Schultz’s C40 organization was created by Mayor Ken Livingstone of London, with assistance from former President Bill Clinton (who started the C40 group to help 40 mega cities take action). That group has grown to 90 mega cities and signs of hope are beginning to emerge. Vancouver, Toronto and Montreal are three of the “megacities” in C40.
Growth without carbon?
“There’s a burgeoning body of work … looking at how there is now a trend in decoupling carbon in GHG emissions from economic output.”
“In C40 alone you have over 90 cities, and a third of those, 30 cities, have already got data indicating that even while their populations are still growing, their emissions have plateaued and or are going down—while their economic output has continued to grow along with their city populations.”
Decoupling economic growth from the growth of carbon emissions is the holy grail for decarbonization.
Cities that are making progress are reinventing their urban form. “They’re recapturing the space; they’re making cities, both from the built environment down to the street, more usable for people again. Whereas, predominantly, they were used really to move cars around not people around.”
Vitoria Gasteiz’s home, in the Basque Country in Spain, is not one of the mega cities, but her city has been amazingly successful at increasing green space. They transformed a 12-lane roadway into a truly multi-mode marvel of design for pedestrians, cyclists, transit users and—yes—even drivers.
China emerging as leader
Even China, once stereotyped as the pariah of progress on climate change, is becoming a world leader in transitioning to new urban forms, increasing clean energy and reducing emissions, Schultz says. This is partly driven by China’s explosive growth—they hit the wall of unsustainability with “congestion to the extent that, in order to drive 100 kilometers, you have to sit in the car for a day. They have levels of outdoor air pollution that is so severe you can’t go outside.” Researchers have estimated life expectancy reductions of up to 5.5 years as a consequence.
“They’re going full tilt at decarbonize themselves. It’s absolutely astounding. We were in Shenzhen a few years ago. And found out that they had 1,300 electric buses. It’s the largest electrical bus fleet in the world.” In 2016 115,700 electric buses were sold in China.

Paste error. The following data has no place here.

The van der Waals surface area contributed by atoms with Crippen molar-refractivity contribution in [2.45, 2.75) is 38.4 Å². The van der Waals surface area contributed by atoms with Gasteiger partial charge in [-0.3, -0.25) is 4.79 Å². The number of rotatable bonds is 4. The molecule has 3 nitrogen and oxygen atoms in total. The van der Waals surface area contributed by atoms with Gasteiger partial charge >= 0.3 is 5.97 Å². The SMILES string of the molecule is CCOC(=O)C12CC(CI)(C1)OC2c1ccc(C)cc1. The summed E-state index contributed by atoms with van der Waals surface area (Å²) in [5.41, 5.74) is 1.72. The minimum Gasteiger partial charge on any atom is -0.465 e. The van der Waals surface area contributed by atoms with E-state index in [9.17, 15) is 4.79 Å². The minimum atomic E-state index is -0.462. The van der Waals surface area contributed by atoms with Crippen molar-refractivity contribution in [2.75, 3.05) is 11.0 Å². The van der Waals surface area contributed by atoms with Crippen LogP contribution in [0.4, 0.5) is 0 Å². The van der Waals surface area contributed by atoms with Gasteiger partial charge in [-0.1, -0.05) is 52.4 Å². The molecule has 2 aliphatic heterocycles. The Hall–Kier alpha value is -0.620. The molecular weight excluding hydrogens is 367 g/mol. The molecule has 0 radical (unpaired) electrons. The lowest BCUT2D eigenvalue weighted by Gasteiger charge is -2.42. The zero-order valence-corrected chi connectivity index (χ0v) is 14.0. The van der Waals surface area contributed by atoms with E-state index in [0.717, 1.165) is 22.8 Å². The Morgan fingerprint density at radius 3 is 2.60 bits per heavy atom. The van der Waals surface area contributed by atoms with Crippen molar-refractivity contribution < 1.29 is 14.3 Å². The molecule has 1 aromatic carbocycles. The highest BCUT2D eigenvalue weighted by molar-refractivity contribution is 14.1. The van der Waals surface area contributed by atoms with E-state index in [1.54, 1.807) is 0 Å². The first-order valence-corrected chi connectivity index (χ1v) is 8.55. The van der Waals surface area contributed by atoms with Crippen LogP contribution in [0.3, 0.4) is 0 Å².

Although President Donald Trump appears to be stepping back from commitments, Schultz says, “China is stepping up and pushing this agenda forward and filling the void in terms of global leadership on the agenda of climate change.”
Getting science working to reduce emissions in cities
Cities can also help fill that void, Schultz says. The 2018 Cities and Climate Change Science Conference in Edmonton aims to do its part by bringing climate science and cities together.
“We’re looking to bring together the research, the policy makers and the practitioners—three different stakeholder groups—to come together, and were asking them to develop new processes and mechanisms that they haven’t done before.”
Science leaders, heads of state, and high-level dignitaries from around the world will converge on Edmonton, bringing with them plenty of media attention.
In fact, Edmonton has already made a strong impression, says Schultz. “The leadership that we’ve seen from Mayor Iveson … and the logistical people who are showing us the facilities have just been a class act, unbelievably organized, incredibly professional.
“From the get-go they’ve have understood the vision and ambition for this conference, so we’ve been totally, totally blown away and pleased with how gracious and how competent the City of Edmonton staff have been.
A call for papers for the conference closes on October 10. Expect to see a “Green zone” buzz of activity surrounding the conference when it comes to town next March.